Van Gaesbeeck’s efforts are all the more extraordinary when one considers that he was the first publisher in the Low Countries to start his newspaper as a tri-weekly. This was a serious gamble, and one which did not pay off for Van Gaesbeeck. After four months of publication he resigned as courantier, and was replaced by Lodewijck vander Saen. Other courantiers who published tri-weeklies had started with one or two weekly issues, gradually building up a solid base of subscribers. Finding enough correspondence to fill a third issue proved difficult even for the most accomplished newsmen in the market. This is best illustrated by the case of the most successful Dutch news publisher of the seventeenth century, Abraham Casteleyn.35 In 1656 Casteleyn started his first weekly paper, the Weeckelijcke Courante van Europa, soon renamed as the Oprechte Haerlemse Courant. Casteleyn was a former newsletter writer who had supplied Jan van Hilten with regular handwritten newsletters for his Courante uyt Italien. After Van Hilten’s death at the end of 1655, Casteleyn decided to use his expertise as a newsman to launch his own newspaper, and he advertised the new venture in a printed handbill sent around the country to various booksellers.36

Within a decade the Oprechte Haerlemse Courant had become the country’s leading paper. Already from the autumn of 1656 Casteleyn’s issues were popular with advertisers spread throughout the country, a clear sign that his publicity campaign in 1656 had paid off. The 135 surviving issues of the Haarlem paper published between 1656 and 1664 contain 319 advertisements and public announcements, almost as many as the four fortnightly Amsterdam papers of the same period put together, and far more than newspapers published in The Hague and Utrecht. This is all the more remarkable given that the Amsterdam newsmen had decades to build up networks of subscribers and distributors.

Casteleyn contributed some developments which would later be taken up by rivals elsewhere in the country. Rather than print his issues in a black letter typeface, thus far the preferred design of the Amsterdam papers, from the start of his venture Casteleyn began to experiment with the use of small roman typefaces to increase the amount of text he could fit into the columns of his paper. In order to guide the reader through the densely-packed text, Casteleyn also introduced a geographical sub-division of reports, presenting reports from Spain, Italy, France, the Holy Roman Empire, Poland and Prussia, the British Isles, and the Low Countries under separate headings. This was a distinct departure from the traditional chronological presentation of news reports in Dutch newspapers; Casteleyn popularised an organisation which allowed readers to read more selectively, focusing on specific news theatres and sources of news. Casteleyn also abandoned the practice of presenting news reports “below the line”, a practice first developed by the pioneers of the Dutch news trade.37 Instead Casteleyn offered a variety of domestic reports datelined from Amsterdam, The Hague and a selection of Dutch ports.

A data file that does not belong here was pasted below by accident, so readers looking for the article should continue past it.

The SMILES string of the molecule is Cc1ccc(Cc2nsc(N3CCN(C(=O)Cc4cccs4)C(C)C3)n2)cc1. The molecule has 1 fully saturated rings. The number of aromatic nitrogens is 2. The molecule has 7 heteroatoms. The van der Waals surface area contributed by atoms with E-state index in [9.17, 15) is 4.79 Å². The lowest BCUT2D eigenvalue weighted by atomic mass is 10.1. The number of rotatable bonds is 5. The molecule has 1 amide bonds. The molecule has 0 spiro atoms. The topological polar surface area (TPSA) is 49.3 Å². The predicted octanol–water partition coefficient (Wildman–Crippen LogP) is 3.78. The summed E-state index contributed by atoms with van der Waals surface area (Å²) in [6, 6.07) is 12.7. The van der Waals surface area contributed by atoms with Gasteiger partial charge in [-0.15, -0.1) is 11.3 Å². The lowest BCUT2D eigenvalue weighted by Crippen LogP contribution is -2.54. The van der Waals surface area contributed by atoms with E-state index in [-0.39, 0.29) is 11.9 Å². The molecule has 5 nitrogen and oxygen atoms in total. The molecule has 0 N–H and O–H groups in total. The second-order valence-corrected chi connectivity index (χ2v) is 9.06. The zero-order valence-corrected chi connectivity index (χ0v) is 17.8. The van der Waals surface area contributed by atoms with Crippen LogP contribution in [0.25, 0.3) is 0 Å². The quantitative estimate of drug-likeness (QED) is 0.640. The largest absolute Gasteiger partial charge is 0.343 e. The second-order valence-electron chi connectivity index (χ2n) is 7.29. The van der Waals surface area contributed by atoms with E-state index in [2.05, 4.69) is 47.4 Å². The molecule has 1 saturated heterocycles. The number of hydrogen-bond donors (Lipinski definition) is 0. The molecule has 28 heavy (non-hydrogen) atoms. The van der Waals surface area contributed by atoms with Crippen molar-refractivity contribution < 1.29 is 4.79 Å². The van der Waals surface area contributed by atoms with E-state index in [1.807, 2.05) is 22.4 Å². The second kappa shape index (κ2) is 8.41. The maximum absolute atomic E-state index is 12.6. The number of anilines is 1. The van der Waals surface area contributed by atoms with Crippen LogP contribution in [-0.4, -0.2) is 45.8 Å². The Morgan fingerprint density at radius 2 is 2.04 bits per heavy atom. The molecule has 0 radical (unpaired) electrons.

Casteleyn’s typographical experiments proved successful. Within a couple of years of publication the issues of the Oprechte Haerlemse Courant regularly contained over twenty reports per issue, and most issues were composed of close to 3,000 words. Thus far the Amsterdam papers had set the standard of publication in the Dutch Republic: from the 1630s until the 1660s they usually featured around 2,000–2,500 words of text and fifteen reports per issue. From the mid-1660s the Amsterdam courantiers began to follow Casteleyn’s lead, and Otto Barentsz Smient, Jan Jacobsz Bouman and Johannes (III) van Ravesteyn all increasingly modelled their publications on Casteleyn’s paper. Casteleyn continued to stretch the limits of his newspaper: by the early 1670s the issues of the Oprechte Haerlemse Courant were printed wholly in a small roman typeface, and most issues contained at least 3,200 words.

By 1667 the Oprechte Haerlemse Courant had achieved such success that Casteleyn decided to publish a weekly issue on Thursdays, to supplement his Tuesday and Saturday issues. Casteleyn first announced this to his readers in his paper of 24 May 1667: “for the contentment of the news-hungry reader it is my intention, now that the French, Brabant and English letters often arrive early, to publish something special, when the content merits publication; although I will retain the most remarkable news for the ordinary issues on Saturday and Tuesday.”38 Casteleyn first printed a Thursday issue on 9 June 1667, entitled the Extraordinare Haerlemse Donderdaegse Courant. Casteleyn confirmed to the reader that “this is the first time that I present you with this extraordinary issue, so that you will not have to wait until Saturday … although the most remarkable reports will be reserved for the Saturday issue.”39 Casteleyn’s statements and the new title might have suggested to readers that the publication of the Thursday issue was a temporary addition – but this was not the case. The Oprechte Haerlemse Courant would henceforth be a tri-weekly newspaper published on Tuesday, Thursday and Saturday.